It got panned by the critics. Val Kilmer’s acting was indulgent at times. It was somewhat cliché. What was up with those knee-high socks that Elizabeth Shue’s character wore throughout the movie? Those are some of the things that come to mind when I think of “The Saint” (1997). But it struck a chord with me, from the first time I saw it, and I like it even after all these years.
I think it evokes the feel of that time in Eastern Europe very well. I visited Romania in December 1998, for the first time since I’d left in 1991. The movie and the impressions from my trip match. It was cold, snowy, in many ways dreary, there was poverty all around, but still somehow enchanting, inspiring, in a way that made you feel you could do almost anything, as if the slate had been wiped clean and people were free to start things over.
Simon Templar, the character played by Val Kilmer in the movie, has a long heritage that started in books in 1928. The character itself has been played in movies and on TV by several other actors, Roger Moore being one of the more notable ones. I remember watching Moore in the Saint series as a child growing up in Romania. The films were gripping and I loved seeing a modern-day Robin Hood escape from dangerous situations, just as I enjoyed seeing Kilmer’s character escape from similar situations in this latest installment.
Given the character’s long history, Kilmer had some big shoes to fill in this movie. For example, I thought there were too many close-ups of him. Perhaps the director was trying to establish character, and the close-ups were meant to give us an insight into what S.T. was thinking, but at times, I could see the actor hamming it up behind a thinner-than-usual mask. Still, I always thought Kilmer was charismatic and I don’t begrudge him the less than stellar acting here. Every actor goes through a ham stage in his or her career — most notably of all, the famous John Barrymore, who quite possibly illustrated the very phrase in some of his later film roles.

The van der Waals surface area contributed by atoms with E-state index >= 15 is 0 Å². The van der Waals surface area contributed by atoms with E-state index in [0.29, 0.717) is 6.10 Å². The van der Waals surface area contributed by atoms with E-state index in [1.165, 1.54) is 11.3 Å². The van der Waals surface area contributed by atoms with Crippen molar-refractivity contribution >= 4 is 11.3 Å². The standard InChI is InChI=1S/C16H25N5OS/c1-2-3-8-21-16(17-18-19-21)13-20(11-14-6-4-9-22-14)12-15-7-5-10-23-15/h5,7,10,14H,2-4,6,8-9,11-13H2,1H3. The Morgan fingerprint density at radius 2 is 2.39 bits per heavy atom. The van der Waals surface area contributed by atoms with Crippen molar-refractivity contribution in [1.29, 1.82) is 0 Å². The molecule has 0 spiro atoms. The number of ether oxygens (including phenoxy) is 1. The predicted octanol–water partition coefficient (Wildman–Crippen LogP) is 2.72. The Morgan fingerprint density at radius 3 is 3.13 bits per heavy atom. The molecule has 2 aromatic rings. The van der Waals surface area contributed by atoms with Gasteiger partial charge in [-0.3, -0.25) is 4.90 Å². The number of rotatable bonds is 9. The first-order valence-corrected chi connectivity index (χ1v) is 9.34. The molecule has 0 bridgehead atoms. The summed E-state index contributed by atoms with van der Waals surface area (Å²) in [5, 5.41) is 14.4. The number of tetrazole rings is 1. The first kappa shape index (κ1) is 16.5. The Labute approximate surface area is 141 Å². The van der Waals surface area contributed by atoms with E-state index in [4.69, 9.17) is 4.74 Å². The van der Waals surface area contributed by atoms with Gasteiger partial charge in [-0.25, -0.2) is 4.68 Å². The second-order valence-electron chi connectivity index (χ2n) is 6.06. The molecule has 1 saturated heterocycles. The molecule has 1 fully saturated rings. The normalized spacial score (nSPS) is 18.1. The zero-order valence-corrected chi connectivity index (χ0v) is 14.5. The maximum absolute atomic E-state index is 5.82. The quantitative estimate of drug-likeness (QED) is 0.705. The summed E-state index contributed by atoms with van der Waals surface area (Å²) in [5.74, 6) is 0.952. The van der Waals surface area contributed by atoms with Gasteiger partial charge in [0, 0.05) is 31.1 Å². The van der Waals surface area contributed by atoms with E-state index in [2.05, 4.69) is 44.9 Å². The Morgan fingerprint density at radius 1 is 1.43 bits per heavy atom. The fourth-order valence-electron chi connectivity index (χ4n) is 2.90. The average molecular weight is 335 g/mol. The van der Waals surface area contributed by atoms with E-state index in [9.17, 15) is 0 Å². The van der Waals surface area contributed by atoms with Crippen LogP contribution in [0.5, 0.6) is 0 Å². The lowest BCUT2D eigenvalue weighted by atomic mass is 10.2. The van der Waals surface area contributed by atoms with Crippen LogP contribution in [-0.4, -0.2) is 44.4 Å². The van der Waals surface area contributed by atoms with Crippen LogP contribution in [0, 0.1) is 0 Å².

The film’s tech was amazing for its time. Simon Templar’s phone in the movie — that Nokia phone was something else. It blew me away. I think it could do everything modern phones could do — at slower speeds, naturally — except play movies. I learned it was a Nokia 9000 Communicator, thanks to the Saint.org website. And to think, all of that technology was available in 1997! Nokia was very happy about the phone’s appearance in the movie and even issued a press release about it that same year.
All in all, “The Saint” is one of a handful of movies in my library that I’ve watched multiple times, and will probably watch again. I like it.
6 thoughts on “I like "The Saint"”
Not many movies where russia looked pleasant 🙂 This is indeed a great great movie. Technology was a new bird at the time and the pace of the movie was rocking. You can watch it no matter how many times and still enjoy.
I also love this movie…I guess you could call it a guilty pleasure. But it was a fun spy type thriller, and I loved the technology displayed in the movie. Great soundtrack too…
Wow, and I thought I was alone in being a lover of the The Saint. In addition to all the things mentioned above, the movie evokes a sense of adventurous independence. Templar makes his way in a dangerous world by out smarting his foes while maintianing his 90’s style. Love the music as well.
Me too man, but no one can find this piece of technologie anymore… Instead of this i used to have 9110i (dead), next was 9500 (sell it) and now E90… 🙂 All this thanks to The Saint… 🙂
I loved “The Saint” since the first time I saw it at the theater. It has been my all-time favorite movie ever since. I can watch it over and over again. I want to by a Nokia Communicator 9000 just to have one. Kinda fuuny, because I always wanted one since the day I first saw the film.
Fort Worth, TX. USA
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